Domain name resolution is the process by which internet users receive the address of the domain they were looking for.
To be more precise, the domain name resolution is a translation process between the domain name that people use while writing in their browsers and the site’s IP addresses. You need the IP address of a site to know where it is located and load it.
A website could have both IPv4 and IPv6 addresses, and the DNS resolution of a domain name will ask for both of them. The IPv4 address will come in the form of a DNS A record, and the IPv6 will come in a DNS AAAA record.
Let’s get into the details, and see how it works, shall we?
Domain name resolution – Why is it important?
In the world of the Internet, the addresses don’t contain streets and cities. They have numbers and symbols. There are two types of addresses: IPv4 and IPv6. In order to enter a particular website, the user needs to get its IP. Instead of remembering all of the IPs of every website, we simply need to remember the domain name. The domain name is usually not hard to remember, and this makes it easier. When the user types the name of the website, the process of the domain name resolution starts.
So let’s proceed and explain the whole process of DNS resolution.
DNS resolution process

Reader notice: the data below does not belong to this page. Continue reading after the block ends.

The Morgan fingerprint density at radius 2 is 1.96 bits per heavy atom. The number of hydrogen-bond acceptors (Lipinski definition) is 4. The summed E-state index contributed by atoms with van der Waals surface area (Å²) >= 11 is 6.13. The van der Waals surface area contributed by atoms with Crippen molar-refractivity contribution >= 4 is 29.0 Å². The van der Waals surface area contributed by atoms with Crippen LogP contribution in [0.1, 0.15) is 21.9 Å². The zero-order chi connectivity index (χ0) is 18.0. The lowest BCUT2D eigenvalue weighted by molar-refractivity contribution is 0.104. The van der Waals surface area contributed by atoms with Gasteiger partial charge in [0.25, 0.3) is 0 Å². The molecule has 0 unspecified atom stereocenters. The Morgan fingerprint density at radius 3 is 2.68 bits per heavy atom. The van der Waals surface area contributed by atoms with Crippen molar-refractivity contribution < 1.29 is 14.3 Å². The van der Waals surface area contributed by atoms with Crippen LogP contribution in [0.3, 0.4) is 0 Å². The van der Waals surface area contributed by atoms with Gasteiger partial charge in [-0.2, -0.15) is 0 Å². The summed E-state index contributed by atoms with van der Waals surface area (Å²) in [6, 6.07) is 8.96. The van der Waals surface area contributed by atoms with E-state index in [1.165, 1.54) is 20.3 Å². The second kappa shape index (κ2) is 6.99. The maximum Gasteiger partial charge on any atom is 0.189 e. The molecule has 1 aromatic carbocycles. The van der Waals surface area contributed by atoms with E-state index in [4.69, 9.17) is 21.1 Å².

The browser of a user needs to get the IP and sends queries to the name servers. This process involves domain name resolvers. The first answer that your browser will get is the root server, then the TLD (top-level domain). The servers with the TLD of the website you want to visit (com, net, or another) will refer your queries to the next step in searching authoritative servers that know the exact IP address of the domain name. Then the domain name will be resolved.
Let’s breakdown the DNS resolution step-by-step:
- A user is typing a domain name like cloudns.net into their browser. The user needs an A or AAAA DNS record to resolve the domain name.
- If your device’s cache has the IP address of cloudns.net, the domain name resolution will finish here, and the user will be able to open the website. But, if it does not, there will be more steps. The devices keep DNS records for visited sites, depending on the TTL (Time to Live) values of those DNS records. After the time they indicate, they will be deleted, and a new query needs to be performed.
- If your computer doesn’t have the needed IP address, it will search for the answer by performing a DNS resolution query. The next destination on the way will be the recursive DNS servers of the internet services provider. They also keep a cache with DNS records of domain names that users have accessed. If the desired site’s DNS records are still there, the user will get an answer to its query and access the site. If not, there will be a series of interactive DNS queries to find the answer.
- If the domain name resolution didn’t finish with the previous step, the recursive nameserver would search for the answer. The next step will be to ask the Root server, which is indicated with a “.” sign after the TLD (top-level domain). The Root server does not have an answer about the exact domain name, but it will provide one for the part it is responsible for – it will indicate all the nameservers for the TLD that we asked for. In our case, it will show the nameservers of .net.
- The TLD DNS servers will have the answer of which exactly are the authoritative nameservers for the domain you are searching. The TLD servers of .net will have that information for all of the domain names that finish with .net. They will return that answer so the query can continue.